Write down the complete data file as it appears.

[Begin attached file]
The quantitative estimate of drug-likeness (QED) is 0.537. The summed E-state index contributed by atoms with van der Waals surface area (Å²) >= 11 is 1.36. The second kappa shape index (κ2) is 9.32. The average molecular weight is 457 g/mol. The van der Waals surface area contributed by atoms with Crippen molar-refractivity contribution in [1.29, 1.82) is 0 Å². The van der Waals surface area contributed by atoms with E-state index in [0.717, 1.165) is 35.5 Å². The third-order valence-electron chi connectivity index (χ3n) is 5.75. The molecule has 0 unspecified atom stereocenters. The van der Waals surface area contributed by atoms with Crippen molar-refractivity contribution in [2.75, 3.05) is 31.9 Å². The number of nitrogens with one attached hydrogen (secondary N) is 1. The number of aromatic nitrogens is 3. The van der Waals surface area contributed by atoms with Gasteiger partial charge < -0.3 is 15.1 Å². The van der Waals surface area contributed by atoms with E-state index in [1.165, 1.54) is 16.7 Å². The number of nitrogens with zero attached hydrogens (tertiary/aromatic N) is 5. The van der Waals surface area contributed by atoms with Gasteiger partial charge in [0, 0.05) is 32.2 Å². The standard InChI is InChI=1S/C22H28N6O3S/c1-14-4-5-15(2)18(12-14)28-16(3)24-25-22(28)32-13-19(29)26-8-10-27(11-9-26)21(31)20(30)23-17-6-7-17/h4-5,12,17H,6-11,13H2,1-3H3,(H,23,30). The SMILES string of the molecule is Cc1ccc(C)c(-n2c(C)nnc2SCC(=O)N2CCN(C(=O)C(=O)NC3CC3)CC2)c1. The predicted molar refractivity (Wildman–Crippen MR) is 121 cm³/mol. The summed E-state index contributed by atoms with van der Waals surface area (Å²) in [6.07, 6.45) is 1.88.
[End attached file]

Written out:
The quantitative estimate of drug-likeness (QED) is 0.537. The summed E-state index contributed by atoms with van der Waals surface area (Å²) >= 11 is 1.36. The second kappa shape index (κ2) is 9.32. The average molecular weight is 457 g/mol. The van der Waals surface area contributed by atoms with Crippen molar-refractivity contribution in [1.29, 1.82) is 0 Å². The van der Waals surface area contributed by atoms with E-state index in [0.717, 1.165) is 35.5 Å². The third-order valence-electron chi connectivity index (χ3n) is 5.75. The molecule has 0 unspecified atom stereocenters. The van der Waals surface area contributed by atoms with Crippen molar-refractivity contribution in [2.75, 3.05) is 31.9 Å². The number of nitrogens with one attached hydrogen (secondary N) is 1. The number of aromatic nitrogens is 3. The van der Waals surface area contributed by atoms with Gasteiger partial charge < -0.3 is 15.1 Å². The van der Waals surface area contributed by atoms with E-state index in [1.165, 1.54) is 16.7 Å². The number of nitrogens with zero attached hydrogens (tertiary/aromatic N) is 5. The van der Waals surface area contributed by atoms with Gasteiger partial charge in [0, 0.05) is 32.2 Å². The standard InChI is InChI=1S/C22H28N6O3S/c1-14-4-5-15(2)18(12-14)28-16(3)24-25-22(28)32-13-19(29)26-8-10-27(11-9-26)21(31)20(30)23-17-6-7-17/h4-5,12,17H,6-11,13H2,1-3H3,(H,23,30). The SMILES string of the molecule is Cc1ccc(C)c(-n2c(C)nnc2SCC(=O)N2CCN(C(=O)C(=O)NC3CC3)CC2)c1. The predicted molar refractivity (Wildman–Crippen MR) is 121 cm³/mol. The summed E-state index contributed by atoms with van der Waals surface area (Å²) in [6.07, 6.45) is 1.88.